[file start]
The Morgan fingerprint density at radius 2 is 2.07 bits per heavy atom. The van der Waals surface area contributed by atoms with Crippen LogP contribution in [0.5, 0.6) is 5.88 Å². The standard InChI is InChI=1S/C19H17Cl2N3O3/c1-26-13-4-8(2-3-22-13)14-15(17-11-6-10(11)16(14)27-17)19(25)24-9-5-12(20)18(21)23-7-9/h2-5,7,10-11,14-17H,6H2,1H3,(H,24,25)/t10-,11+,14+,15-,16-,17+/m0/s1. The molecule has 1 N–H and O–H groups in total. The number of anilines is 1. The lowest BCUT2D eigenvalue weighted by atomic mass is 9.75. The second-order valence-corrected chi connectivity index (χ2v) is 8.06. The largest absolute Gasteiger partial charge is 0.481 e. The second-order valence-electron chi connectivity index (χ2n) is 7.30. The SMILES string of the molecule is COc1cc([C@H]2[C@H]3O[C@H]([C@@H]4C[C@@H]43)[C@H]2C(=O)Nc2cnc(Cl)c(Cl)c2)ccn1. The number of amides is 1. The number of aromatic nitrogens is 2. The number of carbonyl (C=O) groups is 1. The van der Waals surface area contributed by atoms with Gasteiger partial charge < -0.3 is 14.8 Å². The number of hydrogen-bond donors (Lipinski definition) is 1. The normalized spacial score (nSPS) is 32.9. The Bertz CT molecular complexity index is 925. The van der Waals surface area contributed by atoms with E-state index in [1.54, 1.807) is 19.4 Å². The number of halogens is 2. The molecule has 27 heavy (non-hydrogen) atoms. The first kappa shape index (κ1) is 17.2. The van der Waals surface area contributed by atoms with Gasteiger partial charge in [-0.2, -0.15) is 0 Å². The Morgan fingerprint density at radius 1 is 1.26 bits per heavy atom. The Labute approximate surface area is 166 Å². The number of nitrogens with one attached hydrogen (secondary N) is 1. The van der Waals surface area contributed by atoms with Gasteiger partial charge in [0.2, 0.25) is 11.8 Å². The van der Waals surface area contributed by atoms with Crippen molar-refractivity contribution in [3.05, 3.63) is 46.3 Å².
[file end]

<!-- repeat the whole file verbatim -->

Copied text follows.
The Morgan fingerprint density at radius 2 is 2.07 bits per heavy atom. The van der Waals surface area contributed by atoms with Crippen LogP contribution in [0.5, 0.6) is 5.88 Å². The standard InChI is InChI=1S/C19H17Cl2N3O3/c1-26-13-4-8(2-3-22-13)14-15(17-11-6-10(11)16(14)27-17)19(25)24-9-5-12(20)18(21)23-7-9/h2-5,7,10-11,14-17H,6H2,1H3,(H,24,25)/t10-,11+,14+,15-,16-,17+/m0/s1. The molecule has 1 N–H and O–H groups in total. The number of anilines is 1. The lowest BCUT2D eigenvalue weighted by atomic mass is 9.75. The second-order valence-corrected chi connectivity index (χ2v) is 8.06. The largest absolute Gasteiger partial charge is 0.481 e. The second-order valence-electron chi connectivity index (χ2n) is 7.30. The SMILES string of the molecule is COc1cc([C@H]2[C@H]3O[C@H]([C@@H]4C[C@@H]43)[C@H]2C(=O)Nc2cnc(Cl)c(Cl)c2)ccn1. The number of amides is 1. The number of aromatic nitrogens is 2. The number of carbonyl (C=O) groups is 1. The van der Waals surface area contributed by atoms with Gasteiger partial charge < -0.3 is 14.8 Å². The number of hydrogen-bond donors (Lipinski definition) is 1. The normalized spacial score (nSPS) is 32.9. The Bertz CT molecular complexity index is 925. The van der Waals surface area contributed by atoms with E-state index in [1.54, 1.807) is 19.4 Å². The number of halogens is 2. The molecule has 27 heavy (non-hydrogen) atoms. The first kappa shape index (κ1) is 17.2. The van der Waals surface area contributed by atoms with Gasteiger partial charge in [-0.2, -0.15) is 0 Å². The Morgan fingerprint density at radius 1 is 1.26 bits per heavy atom. The Labute approximate surface area is 166 Å². The number of nitrogens with one attached hydrogen (secondary N) is 1. The van der Waals surface area contributed by atoms with Gasteiger partial charge in [0.2, 0.25) is 11.8 Å². The van der Waals surface area contributed by atoms with Crippen molar-refractivity contribution in [3.05, 3.63) is 46.3 Å².